The Afterglow

A poem by Henry Lawson

Oh, for the fire that used to glow
In those my days of old!
I never thought a man could grow
So callous and so cold.
Ah, for the heart that used to ache
For those in sorrow’s ways;
I often wish my heart could break
As it did in those dead days.

Along my track of storm and stress,
And it is plain to trace,
I look back from the loneliness
And the depth of my disgrace.
’Twas fate and only fate I know,
But all mistakes are plain,
’Tis sadder than the afterglow,
More dreary than the rain.

But still there lies a patch of sun
That ne’er will come again,
Those golden days when I was one
Of Nature’s gentlemen.
And if there is a memory
Could break me down at last,
It sure would be the thought of this,
The sunshine in the past.

But ’spite of sunshine on the track,
And well the sun might shine,
My heart grows hard when I look back
From these dark days of mine.
A nobler child was never born
In all the Southern land,
The slave of selfish ignorance
That could not understand.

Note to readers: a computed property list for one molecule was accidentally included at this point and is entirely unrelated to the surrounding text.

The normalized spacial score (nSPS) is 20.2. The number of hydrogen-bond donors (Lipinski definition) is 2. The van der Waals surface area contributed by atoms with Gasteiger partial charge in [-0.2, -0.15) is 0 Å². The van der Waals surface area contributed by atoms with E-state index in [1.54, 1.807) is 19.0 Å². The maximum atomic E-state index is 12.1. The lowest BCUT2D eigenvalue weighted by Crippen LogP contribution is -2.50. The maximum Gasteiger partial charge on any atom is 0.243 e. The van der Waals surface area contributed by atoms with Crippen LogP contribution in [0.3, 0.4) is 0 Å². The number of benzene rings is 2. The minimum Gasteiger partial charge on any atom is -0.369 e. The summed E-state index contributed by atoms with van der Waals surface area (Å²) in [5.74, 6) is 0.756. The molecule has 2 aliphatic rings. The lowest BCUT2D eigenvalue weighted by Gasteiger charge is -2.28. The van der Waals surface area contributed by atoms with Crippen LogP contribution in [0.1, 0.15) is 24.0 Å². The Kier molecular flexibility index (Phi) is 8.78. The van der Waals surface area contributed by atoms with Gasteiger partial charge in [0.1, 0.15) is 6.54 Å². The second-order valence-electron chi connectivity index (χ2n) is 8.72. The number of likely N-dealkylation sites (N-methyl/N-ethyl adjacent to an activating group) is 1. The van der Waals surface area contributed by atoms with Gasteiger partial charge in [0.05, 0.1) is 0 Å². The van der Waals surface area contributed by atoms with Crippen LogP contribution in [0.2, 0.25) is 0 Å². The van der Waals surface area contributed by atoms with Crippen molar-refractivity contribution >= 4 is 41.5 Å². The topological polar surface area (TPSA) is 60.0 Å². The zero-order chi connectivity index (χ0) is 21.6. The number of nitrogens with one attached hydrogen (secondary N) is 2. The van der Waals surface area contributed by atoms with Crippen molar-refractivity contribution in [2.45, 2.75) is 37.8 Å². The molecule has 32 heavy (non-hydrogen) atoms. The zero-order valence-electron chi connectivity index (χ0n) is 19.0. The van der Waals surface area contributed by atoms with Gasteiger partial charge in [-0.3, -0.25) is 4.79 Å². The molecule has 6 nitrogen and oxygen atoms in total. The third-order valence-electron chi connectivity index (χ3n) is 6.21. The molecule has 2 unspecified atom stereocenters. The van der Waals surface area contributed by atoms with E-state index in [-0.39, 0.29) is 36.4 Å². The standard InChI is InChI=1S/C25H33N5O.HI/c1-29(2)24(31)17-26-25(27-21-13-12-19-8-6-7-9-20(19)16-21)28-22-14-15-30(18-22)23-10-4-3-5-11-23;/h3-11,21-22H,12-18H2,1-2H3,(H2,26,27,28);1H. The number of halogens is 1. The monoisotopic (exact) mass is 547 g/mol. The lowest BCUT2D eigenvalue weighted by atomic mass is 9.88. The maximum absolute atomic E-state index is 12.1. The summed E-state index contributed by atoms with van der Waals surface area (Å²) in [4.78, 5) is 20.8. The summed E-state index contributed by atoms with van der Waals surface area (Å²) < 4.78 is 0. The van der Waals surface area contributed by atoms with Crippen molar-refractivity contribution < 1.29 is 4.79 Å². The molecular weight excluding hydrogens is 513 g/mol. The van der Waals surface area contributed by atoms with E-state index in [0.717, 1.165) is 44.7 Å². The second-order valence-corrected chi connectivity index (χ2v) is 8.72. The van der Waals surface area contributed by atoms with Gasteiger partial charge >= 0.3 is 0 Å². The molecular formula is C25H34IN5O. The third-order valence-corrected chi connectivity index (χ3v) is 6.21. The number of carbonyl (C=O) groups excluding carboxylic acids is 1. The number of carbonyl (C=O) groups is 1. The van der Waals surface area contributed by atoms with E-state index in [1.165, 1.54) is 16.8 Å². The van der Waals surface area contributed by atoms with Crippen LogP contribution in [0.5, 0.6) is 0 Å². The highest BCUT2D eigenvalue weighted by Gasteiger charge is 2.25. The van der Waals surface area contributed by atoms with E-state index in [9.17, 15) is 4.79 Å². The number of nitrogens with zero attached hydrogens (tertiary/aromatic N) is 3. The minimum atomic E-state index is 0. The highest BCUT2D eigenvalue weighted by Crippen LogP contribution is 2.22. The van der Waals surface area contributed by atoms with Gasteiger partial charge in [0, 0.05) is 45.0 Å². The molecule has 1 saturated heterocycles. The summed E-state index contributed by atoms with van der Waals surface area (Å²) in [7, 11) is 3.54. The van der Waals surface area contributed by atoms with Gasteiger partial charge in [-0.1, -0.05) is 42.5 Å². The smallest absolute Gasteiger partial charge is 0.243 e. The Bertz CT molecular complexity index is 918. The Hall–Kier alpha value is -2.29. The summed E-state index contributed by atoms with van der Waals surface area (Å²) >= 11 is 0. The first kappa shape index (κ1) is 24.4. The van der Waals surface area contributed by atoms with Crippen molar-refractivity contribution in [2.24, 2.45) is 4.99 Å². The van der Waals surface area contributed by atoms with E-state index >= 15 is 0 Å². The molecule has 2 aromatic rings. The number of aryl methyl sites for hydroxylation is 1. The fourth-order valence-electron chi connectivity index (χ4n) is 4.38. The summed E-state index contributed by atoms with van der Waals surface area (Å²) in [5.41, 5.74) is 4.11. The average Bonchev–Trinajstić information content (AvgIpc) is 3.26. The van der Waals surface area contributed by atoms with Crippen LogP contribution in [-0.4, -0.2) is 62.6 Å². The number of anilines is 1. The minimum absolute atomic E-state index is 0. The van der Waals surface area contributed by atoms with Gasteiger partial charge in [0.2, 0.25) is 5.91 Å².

Oh, I had lived for many years
In a world of my ideal,
With no false laughter, no false tears,
And it seemed very real.
But I was wakened from my dreams,
And learnt with hardening eyes
A world of selfish treachery,
Of paltry shame and lies.

I left the truest friends on earth
Who did not need my aid,
And worked for those who were not worth
The sacrifice I made.
And while I blindly strove to raise
The coward and the clown,
They sneaked behind by shady ways
And tore my palace down.

But let those faithless friends of mine
Who’d think of me with scorn,
Remember that for many years
A heavy load I’ve borne.
And my true friends when all is done,
And my sad soul is gone,
Will think of battles I have won
When I lead rivals on.

And though from spite and worldly things
I well should be exempt,
For little men and paltry men
I scarce can feel contempt.
They followed me with flattery
In the days when I was brave,
But for those who have been true to me
I’ll strike back from the grave!

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